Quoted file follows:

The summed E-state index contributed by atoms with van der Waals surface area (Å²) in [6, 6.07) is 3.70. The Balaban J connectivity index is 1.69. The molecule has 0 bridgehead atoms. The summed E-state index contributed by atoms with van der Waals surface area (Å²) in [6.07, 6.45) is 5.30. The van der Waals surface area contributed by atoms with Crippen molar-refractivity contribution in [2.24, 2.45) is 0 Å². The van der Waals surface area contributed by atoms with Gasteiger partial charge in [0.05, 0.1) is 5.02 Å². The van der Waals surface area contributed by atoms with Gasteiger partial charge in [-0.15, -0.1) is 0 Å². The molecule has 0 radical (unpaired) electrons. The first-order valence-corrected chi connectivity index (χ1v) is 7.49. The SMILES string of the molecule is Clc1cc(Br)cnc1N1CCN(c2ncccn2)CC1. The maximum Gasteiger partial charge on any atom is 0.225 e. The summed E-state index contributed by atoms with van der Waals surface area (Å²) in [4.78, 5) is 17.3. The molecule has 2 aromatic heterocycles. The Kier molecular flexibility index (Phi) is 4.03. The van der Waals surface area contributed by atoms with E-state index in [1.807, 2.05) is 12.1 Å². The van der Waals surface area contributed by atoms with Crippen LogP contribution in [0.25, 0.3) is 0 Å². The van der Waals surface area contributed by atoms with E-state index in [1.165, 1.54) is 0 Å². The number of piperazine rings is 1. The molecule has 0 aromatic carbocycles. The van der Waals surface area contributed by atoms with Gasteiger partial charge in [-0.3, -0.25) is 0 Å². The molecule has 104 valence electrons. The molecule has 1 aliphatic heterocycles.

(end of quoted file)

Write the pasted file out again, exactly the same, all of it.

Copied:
The summed E-state index contributed by atoms with van der Waals surface area (Å²) in [6, 6.07) is 3.70. The Balaban J connectivity index is 1.69. The molecule has 0 bridgehead atoms. The summed E-state index contributed by atoms with van der Waals surface area (Å²) in [6.07, 6.45) is 5.30. The van der Waals surface area contributed by atoms with Crippen molar-refractivity contribution in [2.24, 2.45) is 0 Å². The van der Waals surface area contributed by atoms with Gasteiger partial charge in [0.05, 0.1) is 5.02 Å². The van der Waals surface area contributed by atoms with Gasteiger partial charge in [-0.15, -0.1) is 0 Å². The molecule has 0 radical (unpaired) electrons. The first-order valence-corrected chi connectivity index (χ1v) is 7.49. The SMILES string of the molecule is Clc1cc(Br)cnc1N1CCN(c2ncccn2)CC1. The maximum Gasteiger partial charge on any atom is 0.225 e. The summed E-state index contributed by atoms with van der Waals surface area (Å²) in [4.78, 5) is 17.3. The molecule has 2 aromatic heterocycles. The Kier molecular flexibility index (Phi) is 4.03. The van der Waals surface area contributed by atoms with E-state index in [1.807, 2.05) is 12.1 Å². The van der Waals surface area contributed by atoms with Crippen LogP contribution in [0.25, 0.3) is 0 Å². The van der Waals surface area contributed by atoms with E-state index in [1.165, 1.54) is 0 Å². The number of piperazine rings is 1. The molecule has 0 aromatic carbocycles. The van der Waals surface area contributed by atoms with Gasteiger partial charge in [-0.3, -0.25) is 0 Å². The molecule has 104 valence electrons. The molecule has 1 aliphatic heterocycles.